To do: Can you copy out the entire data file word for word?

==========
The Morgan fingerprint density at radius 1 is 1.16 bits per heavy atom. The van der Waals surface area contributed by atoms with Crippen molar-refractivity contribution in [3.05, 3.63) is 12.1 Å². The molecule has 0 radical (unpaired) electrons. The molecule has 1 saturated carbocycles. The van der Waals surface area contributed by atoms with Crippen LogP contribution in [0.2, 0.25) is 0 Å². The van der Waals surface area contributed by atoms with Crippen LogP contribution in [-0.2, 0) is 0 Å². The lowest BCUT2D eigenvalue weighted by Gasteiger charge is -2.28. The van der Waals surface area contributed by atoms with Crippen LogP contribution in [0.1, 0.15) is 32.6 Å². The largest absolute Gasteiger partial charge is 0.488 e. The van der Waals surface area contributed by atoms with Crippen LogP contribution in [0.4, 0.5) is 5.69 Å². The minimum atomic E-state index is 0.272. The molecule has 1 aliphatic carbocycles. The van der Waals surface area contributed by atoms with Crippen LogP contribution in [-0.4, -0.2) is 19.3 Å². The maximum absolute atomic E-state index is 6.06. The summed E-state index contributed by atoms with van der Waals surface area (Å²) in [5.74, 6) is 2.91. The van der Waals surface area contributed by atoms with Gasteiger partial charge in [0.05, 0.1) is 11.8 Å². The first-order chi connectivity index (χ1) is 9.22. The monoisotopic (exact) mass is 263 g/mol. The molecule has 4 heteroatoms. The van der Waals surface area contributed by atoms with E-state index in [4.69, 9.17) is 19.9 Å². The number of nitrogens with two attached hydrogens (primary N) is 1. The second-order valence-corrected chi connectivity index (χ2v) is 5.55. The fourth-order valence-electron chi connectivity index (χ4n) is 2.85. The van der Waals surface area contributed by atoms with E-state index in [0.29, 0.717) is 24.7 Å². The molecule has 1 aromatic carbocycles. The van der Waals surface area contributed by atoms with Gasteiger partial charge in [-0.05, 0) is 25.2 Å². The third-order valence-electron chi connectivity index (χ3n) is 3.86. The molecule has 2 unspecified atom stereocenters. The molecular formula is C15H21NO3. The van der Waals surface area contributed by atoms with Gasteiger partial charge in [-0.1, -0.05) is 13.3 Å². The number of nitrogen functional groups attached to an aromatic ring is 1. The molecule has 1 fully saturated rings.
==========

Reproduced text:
The Morgan fingerprint density at radius 1 is 1.16 bits per heavy atom. The van der Waals surface area contributed by atoms with Crippen molar-refractivity contribution in [3.05, 3.63) is 12.1 Å². The molecule has 0 radical (unpaired) electrons. The molecule has 1 saturated carbocycles. The van der Waals surface area contributed by atoms with Crippen LogP contribution in [0.2, 0.25) is 0 Å². The van der Waals surface area contributed by atoms with Crippen LogP contribution in [-0.2, 0) is 0 Å². The lowest BCUT2D eigenvalue weighted by Gasteiger charge is -2.28. The van der Waals surface area contributed by atoms with Crippen LogP contribution in [0.1, 0.15) is 32.6 Å². The largest absolute Gasteiger partial charge is 0.488 e. The van der Waals surface area contributed by atoms with Crippen LogP contribution in [0.4, 0.5) is 5.69 Å². The minimum atomic E-state index is 0.272. The molecule has 1 aliphatic carbocycles. The van der Waals surface area contributed by atoms with Crippen LogP contribution in [-0.4, -0.2) is 19.3 Å². The maximum absolute atomic E-state index is 6.06. The summed E-state index contributed by atoms with van der Waals surface area (Å²) in [5.74, 6) is 2.91. The van der Waals surface area contributed by atoms with Gasteiger partial charge in [0.05, 0.1) is 11.8 Å². The first-order chi connectivity index (χ1) is 9.22. The monoisotopic (exact) mass is 263 g/mol. The molecule has 4 heteroatoms. The van der Waals surface area contributed by atoms with E-state index in [4.69, 9.17) is 19.9 Å². The number of nitrogens with two attached hydrogens (primary N) is 1. The second-order valence-corrected chi connectivity index (χ2v) is 5.55. The fourth-order valence-electron chi connectivity index (χ4n) is 2.85. The van der Waals surface area contributed by atoms with E-state index in [0.29, 0.717) is 24.7 Å². The molecule has 1 aromatic carbocycles. The van der Waals surface area contributed by atoms with Gasteiger partial charge in [-0.05, 0) is 25.2 Å². The third-order valence-electron chi connectivity index (χ3n) is 3.86. The molecule has 2 unspecified atom stereocenters. The molecular formula is C15H21NO3. The van der Waals surface area contributed by atoms with Gasteiger partial charge in [-0.1, -0.05) is 13.3 Å². The number of nitrogen functional groups attached to an aromatic ring is 1. The molecule has 1 fully saturated rings.